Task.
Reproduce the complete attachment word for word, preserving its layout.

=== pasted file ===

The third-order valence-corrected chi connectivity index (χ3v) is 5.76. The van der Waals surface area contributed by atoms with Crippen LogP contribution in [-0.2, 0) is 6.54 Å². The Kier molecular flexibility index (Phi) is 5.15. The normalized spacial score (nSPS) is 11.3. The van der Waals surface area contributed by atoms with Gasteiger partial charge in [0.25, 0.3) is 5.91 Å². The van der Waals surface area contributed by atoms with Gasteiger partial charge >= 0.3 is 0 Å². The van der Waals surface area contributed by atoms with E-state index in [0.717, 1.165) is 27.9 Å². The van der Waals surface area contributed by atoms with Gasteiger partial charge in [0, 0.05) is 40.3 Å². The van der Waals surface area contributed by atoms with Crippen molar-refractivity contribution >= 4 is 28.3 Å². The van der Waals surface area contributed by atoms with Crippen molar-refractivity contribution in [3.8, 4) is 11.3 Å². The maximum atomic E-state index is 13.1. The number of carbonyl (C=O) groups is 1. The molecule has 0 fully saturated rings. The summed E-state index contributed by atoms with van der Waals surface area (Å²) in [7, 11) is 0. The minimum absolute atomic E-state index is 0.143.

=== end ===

The third-order valence-corrected chi connectivity index (χ3v) is 5.76. The van der Waals surface area contributed by atoms with Crippen LogP contribution in [-0.2, 0) is 6.54 Å². The Kier molecular flexibility index (Phi) is 5.15. The normalized spacial score (nSPS) is 11.3. The van der Waals surface area contributed by atoms with Gasteiger partial charge in [0.25, 0.3) is 5.91 Å². The van der Waals surface area contributed by atoms with Gasteiger partial charge >= 0.3 is 0 Å². The van der Waals surface area contributed by atoms with E-state index in [0.717, 1.165) is 27.9 Å². The van der Waals surface area contributed by atoms with Gasteiger partial charge in [0, 0.05) is 40.3 Å². The van der Waals surface area contributed by atoms with Crippen molar-refractivity contribution >= 4 is 28.3 Å². The van der Waals surface area contributed by atoms with Crippen molar-refractivity contribution in [3.8, 4) is 11.3 Å². The maximum atomic E-state index is 13.1. The number of carbonyl (C=O) groups is 1. The molecule has 0 fully saturated rings. The summed E-state index contributed by atoms with van der Waals surface area (Å²) in [7, 11) is 0. The minimum absolute atomic E-state index is 0.143.